The Wrong Turning:
Encounters with Ghosts
Why do people love ghost stories, even when they don’t believe (or say they don’t believe) in ghosts? Is it simply the adrenaline rush that comes from being terrified by a great storyteller? Or is it that such tales give form to our own inner demons?
‘Looking back over nearly a quarter of a century of serious therapeutic work,’ writes Stephen Johnson, ‘I’m struck by how often, in trying to explain my own terrifying mental states to psychotherapists, I’ve resorted to images or turns of phrase in some of my own favourite ghost stories.’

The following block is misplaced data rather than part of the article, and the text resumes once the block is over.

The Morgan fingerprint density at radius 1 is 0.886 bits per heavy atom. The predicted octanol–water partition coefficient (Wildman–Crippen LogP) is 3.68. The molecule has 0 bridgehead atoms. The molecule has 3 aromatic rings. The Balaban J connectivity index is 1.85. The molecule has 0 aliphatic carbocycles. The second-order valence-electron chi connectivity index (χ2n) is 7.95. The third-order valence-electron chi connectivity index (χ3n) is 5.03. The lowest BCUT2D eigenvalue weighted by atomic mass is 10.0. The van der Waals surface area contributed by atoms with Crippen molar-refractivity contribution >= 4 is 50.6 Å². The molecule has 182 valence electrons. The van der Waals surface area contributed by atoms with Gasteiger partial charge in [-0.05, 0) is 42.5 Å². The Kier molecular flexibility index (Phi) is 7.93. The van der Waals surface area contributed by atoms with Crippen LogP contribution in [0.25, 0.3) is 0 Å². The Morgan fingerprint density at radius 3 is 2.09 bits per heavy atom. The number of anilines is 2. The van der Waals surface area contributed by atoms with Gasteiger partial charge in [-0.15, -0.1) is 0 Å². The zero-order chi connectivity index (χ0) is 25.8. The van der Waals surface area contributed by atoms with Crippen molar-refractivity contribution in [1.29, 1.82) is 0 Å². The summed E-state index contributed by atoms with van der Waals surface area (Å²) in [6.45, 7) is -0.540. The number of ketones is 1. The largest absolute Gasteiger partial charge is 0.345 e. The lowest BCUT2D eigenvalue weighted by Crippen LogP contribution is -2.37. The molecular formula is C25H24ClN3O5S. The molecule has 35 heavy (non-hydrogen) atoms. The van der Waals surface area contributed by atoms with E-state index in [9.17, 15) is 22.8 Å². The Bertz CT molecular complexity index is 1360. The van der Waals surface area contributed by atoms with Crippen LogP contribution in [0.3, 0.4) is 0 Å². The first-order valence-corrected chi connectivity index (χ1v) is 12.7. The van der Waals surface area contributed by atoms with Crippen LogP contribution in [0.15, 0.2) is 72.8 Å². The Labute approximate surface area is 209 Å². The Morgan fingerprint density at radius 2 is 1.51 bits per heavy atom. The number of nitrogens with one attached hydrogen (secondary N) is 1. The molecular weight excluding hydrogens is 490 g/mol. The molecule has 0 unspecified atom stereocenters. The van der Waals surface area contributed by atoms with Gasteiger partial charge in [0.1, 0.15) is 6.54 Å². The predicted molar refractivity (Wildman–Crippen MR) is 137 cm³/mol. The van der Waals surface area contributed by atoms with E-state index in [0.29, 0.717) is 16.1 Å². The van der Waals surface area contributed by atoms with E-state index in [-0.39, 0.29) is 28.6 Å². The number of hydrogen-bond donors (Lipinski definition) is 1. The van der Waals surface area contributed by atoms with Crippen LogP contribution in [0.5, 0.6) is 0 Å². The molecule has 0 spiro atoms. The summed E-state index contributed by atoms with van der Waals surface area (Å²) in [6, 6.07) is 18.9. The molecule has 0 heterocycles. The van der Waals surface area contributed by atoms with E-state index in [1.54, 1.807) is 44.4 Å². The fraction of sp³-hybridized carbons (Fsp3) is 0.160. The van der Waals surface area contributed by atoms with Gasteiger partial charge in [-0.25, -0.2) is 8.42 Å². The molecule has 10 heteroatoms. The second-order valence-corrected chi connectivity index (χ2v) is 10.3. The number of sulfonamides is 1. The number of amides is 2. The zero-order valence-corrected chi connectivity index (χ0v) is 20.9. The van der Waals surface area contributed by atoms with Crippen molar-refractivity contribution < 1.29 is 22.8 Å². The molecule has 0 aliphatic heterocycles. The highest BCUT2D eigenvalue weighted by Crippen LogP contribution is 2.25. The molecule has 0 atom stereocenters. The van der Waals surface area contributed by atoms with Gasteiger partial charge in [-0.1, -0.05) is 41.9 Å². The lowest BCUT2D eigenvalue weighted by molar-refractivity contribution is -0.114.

With contributions from Alexander Pushkin, Charlotte Perkins Gilman, Tove Jansson, Penelope Lively, Flann O’Brien and more, this uniquely curated anthology brings together some of the most chilling – and enigmatic – stories from around the world.
Whether it’s ghosts, curses, disordered states of mind or monsters, all of the scary happenings in these stories are guaranteed to send shivers down the spine – just don’t read them in the dark…
A charming little ghost compendium has just been published called The Wrong Turning. The editor Stephen Johnson contends that many of the best chillers are based on the protagonist making a faulty decision – a metaphoric “wrong turning”. He’s quite on the money here. Take The Monkey’s Paw by WW Jacobs – one of the most influential ghost stories ever written. Everything swings on the two central characters, a bereaved mother and father, taking a mortally foolish step while grieving for their lost son.